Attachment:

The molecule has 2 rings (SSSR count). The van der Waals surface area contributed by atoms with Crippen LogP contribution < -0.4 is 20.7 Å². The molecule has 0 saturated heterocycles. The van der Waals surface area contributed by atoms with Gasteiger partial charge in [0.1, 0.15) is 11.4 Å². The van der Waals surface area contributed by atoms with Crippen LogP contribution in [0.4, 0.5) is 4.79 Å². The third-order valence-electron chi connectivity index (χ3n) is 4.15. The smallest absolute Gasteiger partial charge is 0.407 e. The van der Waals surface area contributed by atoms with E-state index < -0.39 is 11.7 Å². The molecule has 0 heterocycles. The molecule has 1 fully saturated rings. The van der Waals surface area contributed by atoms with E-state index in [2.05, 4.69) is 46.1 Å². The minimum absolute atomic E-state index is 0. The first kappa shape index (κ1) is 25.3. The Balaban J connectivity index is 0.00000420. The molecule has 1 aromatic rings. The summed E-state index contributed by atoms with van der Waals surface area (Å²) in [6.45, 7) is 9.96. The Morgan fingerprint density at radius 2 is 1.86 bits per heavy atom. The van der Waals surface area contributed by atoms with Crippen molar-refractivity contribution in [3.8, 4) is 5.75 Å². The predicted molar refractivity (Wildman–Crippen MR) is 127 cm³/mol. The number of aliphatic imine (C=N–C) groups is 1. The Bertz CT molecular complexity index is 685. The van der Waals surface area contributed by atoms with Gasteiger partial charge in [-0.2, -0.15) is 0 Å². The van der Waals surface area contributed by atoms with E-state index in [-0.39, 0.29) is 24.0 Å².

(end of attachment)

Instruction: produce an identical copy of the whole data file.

The molecule has 2 rings (SSSR count). The van der Waals surface area contributed by atoms with Crippen LogP contribution < -0.4 is 20.7 Å². The molecule has 0 saturated heterocycles. The van der Waals surface area contributed by atoms with Gasteiger partial charge in [0.1, 0.15) is 11.4 Å². The van der Waals surface area contributed by atoms with Crippen LogP contribution in [0.4, 0.5) is 4.79 Å². The third-order valence-electron chi connectivity index (χ3n) is 4.15. The smallest absolute Gasteiger partial charge is 0.407 e. The van der Waals surface area contributed by atoms with E-state index < -0.39 is 11.7 Å². The molecule has 0 heterocycles. The molecule has 1 fully saturated rings. The van der Waals surface area contributed by atoms with E-state index in [2.05, 4.69) is 46.1 Å². The minimum absolute atomic E-state index is 0. The first kappa shape index (κ1) is 25.3. The Balaban J connectivity index is 0.00000420. The molecule has 1 aromatic rings. The summed E-state index contributed by atoms with van der Waals surface area (Å²) in [6.45, 7) is 9.96. The Morgan fingerprint density at radius 2 is 1.86 bits per heavy atom. The van der Waals surface area contributed by atoms with Crippen molar-refractivity contribution in [3.8, 4) is 5.75 Å². The predicted molar refractivity (Wildman–Crippen MR) is 127 cm³/mol. The number of aliphatic imine (C=N–C) groups is 1. The Bertz CT molecular complexity index is 685. The van der Waals surface area contributed by atoms with Gasteiger partial charge in [-0.2, -0.15) is 0 Å². The van der Waals surface area contributed by atoms with E-state index in [-0.39, 0.29) is 24.0 Å².